Patient Safety and Quality Improvement Exemplars
Although shared decision making is recommended for cancer screening, it is not routinely completed in practice because of time constraints. We evaluated a process for improving decision making about colorectal cancer (CRC) screening using mailed decision aids (DA) with follow-up telephone support in primary care practices.
We identified patients aged 50-75 who were not up to date with CRC screening in three primary care practices. DA were distributed via mail with telephone follow-up to eligible patients, and charts were reviewed six months later for CRC screening completion.
Among 1,064 eligible patients who received the mailed DA, 513 (48.2%) were reached by phone. During the six months after the intervention, 148/1064 (13.9%) patients were screened for CRC (4.8% underwent FIT, 9.1% underwent colonoscopy). Younger patients (aged 50-54) had higher rates of any screening (32.4%) compared with all other age groups (range 12.8%-19.6%), p=0.026, while Medicaid patients had the lowest rates of screening (4.0%), and insured patients had the highest rates (45.3%), p=0.003. Overall, 113/513 (22.0%) who were reached by phone went on to complete screening within 6 months, compared with 35/551 (6.4%) of patients who were not reached by phone (p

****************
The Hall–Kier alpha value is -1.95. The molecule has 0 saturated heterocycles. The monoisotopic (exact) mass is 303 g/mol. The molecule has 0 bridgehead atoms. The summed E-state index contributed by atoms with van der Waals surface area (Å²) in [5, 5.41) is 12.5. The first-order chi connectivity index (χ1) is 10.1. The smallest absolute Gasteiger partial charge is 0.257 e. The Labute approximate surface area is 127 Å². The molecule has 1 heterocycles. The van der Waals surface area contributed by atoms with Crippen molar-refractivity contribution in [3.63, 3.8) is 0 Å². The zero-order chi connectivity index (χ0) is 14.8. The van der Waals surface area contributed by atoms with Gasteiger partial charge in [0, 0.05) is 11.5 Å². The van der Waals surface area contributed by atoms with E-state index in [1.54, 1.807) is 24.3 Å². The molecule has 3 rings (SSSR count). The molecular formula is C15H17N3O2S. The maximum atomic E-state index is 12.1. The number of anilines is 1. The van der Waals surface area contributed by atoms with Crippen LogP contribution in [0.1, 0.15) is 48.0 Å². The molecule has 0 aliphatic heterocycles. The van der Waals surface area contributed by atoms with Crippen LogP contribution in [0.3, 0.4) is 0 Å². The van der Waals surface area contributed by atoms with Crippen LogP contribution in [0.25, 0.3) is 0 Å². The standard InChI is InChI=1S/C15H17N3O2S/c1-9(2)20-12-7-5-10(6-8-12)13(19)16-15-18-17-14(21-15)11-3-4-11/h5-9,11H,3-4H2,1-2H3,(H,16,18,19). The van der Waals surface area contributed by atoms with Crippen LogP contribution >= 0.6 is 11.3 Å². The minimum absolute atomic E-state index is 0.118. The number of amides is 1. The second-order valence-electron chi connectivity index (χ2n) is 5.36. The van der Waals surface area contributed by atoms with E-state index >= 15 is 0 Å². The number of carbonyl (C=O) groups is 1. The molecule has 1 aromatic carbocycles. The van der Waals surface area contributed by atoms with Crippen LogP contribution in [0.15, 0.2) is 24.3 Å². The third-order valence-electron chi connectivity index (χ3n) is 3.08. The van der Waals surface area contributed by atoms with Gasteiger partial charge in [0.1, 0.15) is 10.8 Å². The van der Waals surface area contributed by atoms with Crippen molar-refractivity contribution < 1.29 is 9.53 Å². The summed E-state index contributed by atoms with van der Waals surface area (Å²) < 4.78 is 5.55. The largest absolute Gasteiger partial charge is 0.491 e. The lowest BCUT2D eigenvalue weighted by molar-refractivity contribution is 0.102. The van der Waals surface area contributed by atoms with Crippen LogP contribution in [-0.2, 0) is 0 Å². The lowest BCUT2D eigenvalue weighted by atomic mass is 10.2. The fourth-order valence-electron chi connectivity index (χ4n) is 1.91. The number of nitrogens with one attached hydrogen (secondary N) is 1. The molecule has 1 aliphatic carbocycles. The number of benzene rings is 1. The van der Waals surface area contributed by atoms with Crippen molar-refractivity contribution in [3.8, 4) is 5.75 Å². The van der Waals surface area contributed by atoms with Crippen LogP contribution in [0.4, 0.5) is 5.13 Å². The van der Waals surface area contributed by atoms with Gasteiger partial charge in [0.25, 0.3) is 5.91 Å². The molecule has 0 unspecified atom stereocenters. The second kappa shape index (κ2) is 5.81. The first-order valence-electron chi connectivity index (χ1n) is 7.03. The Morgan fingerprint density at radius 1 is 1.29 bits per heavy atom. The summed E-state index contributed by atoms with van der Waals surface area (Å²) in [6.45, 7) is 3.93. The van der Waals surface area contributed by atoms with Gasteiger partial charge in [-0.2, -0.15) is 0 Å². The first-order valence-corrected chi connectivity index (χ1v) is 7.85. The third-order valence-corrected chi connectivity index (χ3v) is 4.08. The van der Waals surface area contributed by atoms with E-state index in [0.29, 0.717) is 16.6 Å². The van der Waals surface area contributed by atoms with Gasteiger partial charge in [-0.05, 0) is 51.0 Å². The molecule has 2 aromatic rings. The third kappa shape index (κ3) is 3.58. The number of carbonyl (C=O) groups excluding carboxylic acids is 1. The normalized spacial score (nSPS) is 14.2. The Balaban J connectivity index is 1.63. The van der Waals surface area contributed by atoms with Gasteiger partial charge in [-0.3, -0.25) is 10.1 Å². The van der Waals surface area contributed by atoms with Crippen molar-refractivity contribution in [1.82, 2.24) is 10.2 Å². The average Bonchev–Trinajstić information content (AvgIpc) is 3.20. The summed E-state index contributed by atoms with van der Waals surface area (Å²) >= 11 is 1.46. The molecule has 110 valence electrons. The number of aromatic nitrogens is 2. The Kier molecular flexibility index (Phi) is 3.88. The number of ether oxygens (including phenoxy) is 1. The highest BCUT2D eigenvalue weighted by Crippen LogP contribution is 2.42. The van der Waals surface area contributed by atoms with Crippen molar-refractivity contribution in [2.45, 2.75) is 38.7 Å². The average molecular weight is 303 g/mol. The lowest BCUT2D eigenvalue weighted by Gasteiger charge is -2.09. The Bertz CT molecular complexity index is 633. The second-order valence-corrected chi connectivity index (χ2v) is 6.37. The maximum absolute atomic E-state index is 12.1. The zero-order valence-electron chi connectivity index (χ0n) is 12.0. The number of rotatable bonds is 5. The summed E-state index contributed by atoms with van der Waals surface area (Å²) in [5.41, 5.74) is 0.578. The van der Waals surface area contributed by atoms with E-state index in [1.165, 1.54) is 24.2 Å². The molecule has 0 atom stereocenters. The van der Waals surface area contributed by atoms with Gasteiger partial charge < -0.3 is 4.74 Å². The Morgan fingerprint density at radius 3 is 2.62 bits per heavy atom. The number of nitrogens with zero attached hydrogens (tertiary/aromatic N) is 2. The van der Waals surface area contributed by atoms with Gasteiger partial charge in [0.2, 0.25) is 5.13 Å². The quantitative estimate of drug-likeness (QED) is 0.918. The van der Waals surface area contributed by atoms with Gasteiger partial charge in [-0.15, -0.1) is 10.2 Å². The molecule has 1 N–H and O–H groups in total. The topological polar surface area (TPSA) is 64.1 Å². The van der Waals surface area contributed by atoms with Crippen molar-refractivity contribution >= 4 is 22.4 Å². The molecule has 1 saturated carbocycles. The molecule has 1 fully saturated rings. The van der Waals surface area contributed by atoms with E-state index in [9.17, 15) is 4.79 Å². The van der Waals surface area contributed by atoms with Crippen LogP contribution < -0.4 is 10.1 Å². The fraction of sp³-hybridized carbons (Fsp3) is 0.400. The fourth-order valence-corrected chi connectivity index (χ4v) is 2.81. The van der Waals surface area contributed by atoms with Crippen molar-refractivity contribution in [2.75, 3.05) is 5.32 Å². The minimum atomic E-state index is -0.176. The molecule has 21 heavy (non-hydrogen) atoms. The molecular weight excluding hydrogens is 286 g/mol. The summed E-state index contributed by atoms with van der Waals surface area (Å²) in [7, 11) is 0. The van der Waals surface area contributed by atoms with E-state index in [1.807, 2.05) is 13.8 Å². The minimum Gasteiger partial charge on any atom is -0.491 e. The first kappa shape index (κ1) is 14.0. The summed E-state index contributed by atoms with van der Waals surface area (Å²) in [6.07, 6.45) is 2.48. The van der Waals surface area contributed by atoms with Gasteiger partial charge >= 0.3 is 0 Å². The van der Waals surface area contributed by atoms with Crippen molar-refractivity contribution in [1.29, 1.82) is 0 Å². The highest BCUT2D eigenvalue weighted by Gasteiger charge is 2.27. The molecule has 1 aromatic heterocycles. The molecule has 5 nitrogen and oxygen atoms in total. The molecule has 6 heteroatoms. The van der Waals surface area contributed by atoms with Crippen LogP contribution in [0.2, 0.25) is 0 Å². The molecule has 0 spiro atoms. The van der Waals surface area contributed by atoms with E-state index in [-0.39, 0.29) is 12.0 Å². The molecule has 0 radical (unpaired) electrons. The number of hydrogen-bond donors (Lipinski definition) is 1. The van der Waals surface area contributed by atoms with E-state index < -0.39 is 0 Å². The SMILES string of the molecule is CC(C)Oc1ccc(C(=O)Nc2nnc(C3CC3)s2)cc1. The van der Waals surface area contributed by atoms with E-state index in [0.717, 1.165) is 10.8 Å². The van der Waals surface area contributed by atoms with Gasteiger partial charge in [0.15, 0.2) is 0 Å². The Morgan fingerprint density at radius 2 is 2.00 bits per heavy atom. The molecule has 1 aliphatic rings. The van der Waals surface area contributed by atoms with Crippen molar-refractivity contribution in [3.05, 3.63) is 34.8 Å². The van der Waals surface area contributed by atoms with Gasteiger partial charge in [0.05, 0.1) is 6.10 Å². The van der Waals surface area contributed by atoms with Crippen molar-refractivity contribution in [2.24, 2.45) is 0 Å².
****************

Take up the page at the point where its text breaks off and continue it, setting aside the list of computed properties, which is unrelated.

A standard process for identifying patients unscreened for CRC and DA distribution via mail with telephone decision support modestly increased CRC screening and is consistent with the goal of providing preference-sensitive care and informed decision making. Improving care processes to include decision support outside of office visits is possible in primary care practices.
Fairfield, Kathleen M.; Peura, Christine B.; Herrle, Elizabeth; Daniels, Lauren G.; Pyle, Debra L.; McDonough, Mary; Bouchard, Mark P.; Medd, Donald; Korsen, Neil; and Han, Paul K. J.
"Improving Colorectal Cancer Screening Decision Making Processes,"
Journal of Maine Medical Center: Vol. 1
, Article 6.
Available at: https://doi.org/10.46804/2641-2225.1006